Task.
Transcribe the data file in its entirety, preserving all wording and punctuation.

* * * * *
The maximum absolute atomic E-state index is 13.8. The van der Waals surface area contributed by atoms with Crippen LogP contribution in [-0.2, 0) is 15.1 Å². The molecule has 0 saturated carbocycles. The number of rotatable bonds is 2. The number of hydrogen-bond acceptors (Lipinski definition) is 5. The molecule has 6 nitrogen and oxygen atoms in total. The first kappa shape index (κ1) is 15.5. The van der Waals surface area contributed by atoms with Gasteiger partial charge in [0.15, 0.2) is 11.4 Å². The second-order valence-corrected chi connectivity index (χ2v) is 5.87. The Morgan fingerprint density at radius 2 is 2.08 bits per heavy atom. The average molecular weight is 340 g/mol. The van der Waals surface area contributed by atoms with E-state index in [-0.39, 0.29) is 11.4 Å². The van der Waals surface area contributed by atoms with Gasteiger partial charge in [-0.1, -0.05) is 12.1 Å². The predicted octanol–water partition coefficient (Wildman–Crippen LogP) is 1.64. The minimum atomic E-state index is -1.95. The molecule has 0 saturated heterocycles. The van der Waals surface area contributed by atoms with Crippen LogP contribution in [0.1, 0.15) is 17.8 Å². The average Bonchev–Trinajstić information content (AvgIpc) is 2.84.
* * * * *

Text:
The maximum absolute atomic E-state index is 13.8. The van der Waals surface area contributed by atoms with Crippen LogP contribution in [-0.2, 0) is 15.1 Å². The molecule has 0 saturated carbocycles. The number of rotatable bonds is 2. The number of hydrogen-bond acceptors (Lipinski definition) is 5. The molecule has 6 nitrogen and oxygen atoms in total. The first kappa shape index (κ1) is 15.5. The van der Waals surface area contributed by atoms with Gasteiger partial charge in [0.15, 0.2) is 11.4 Å². The second-order valence-corrected chi connectivity index (χ2v) is 5.87. The Morgan fingerprint density at radius 2 is 2.08 bits per heavy atom. The average molecular weight is 340 g/mol. The van der Waals surface area contributed by atoms with E-state index in [-0.39, 0.29) is 11.4 Å². The van der Waals surface area contributed by atoms with Gasteiger partial charge in [-0.1, -0.05) is 12.1 Å². The predicted octanol–water partition coefficient (Wildman–Crippen LogP) is 1.64. The minimum atomic E-state index is -1.95. The molecule has 0 saturated heterocycles. The van der Waals surface area contributed by atoms with Crippen LogP contribution in [0.1, 0.15) is 17.8 Å². The average Bonchev–Trinajstić information content (AvgIpc) is 2.84.